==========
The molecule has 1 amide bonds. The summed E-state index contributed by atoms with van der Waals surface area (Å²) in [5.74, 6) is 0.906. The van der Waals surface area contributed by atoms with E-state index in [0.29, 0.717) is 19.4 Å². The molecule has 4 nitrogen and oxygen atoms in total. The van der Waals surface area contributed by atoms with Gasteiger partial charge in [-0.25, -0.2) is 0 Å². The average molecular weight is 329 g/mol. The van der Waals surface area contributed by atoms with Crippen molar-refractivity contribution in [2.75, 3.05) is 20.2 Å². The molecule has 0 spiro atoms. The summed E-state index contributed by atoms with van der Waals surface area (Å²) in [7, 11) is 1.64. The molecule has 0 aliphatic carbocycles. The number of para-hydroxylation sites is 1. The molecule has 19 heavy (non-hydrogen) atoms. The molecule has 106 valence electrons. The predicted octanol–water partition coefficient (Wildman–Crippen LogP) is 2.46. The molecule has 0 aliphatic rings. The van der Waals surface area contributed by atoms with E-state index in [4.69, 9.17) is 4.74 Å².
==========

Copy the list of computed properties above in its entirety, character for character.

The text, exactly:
The molecule has 1 amide bonds. The summed E-state index contributed by atoms with van der Waals surface area (Å²) in [5.74, 6) is 0.906. The van der Waals surface area contributed by atoms with E-state index in [0.29, 0.717) is 19.4 Å². The molecule has 4 nitrogen and oxygen atoms in total. The van der Waals surface area contributed by atoms with Gasteiger partial charge in [-0.25, -0.2) is 0 Å². The average molecular weight is 329 g/mol. The van der Waals surface area contributed by atoms with Crippen molar-refractivity contribution in [2.75, 3.05) is 20.2 Å². The molecule has 0 spiro atoms. The summed E-state index contributed by atoms with van der Waals surface area (Å²) in [7, 11) is 1.64. The molecule has 0 aliphatic carbocycles. The number of para-hydroxylation sites is 1. The molecule has 19 heavy (non-hydrogen) atoms. The molecule has 106 valence electrons. The predicted octanol–water partition coefficient (Wildman–Crippen LogP) is 2.46. The molecule has 0 aliphatic rings. The van der Waals surface area contributed by atoms with E-state index in [4.69, 9.17) is 4.74 Å².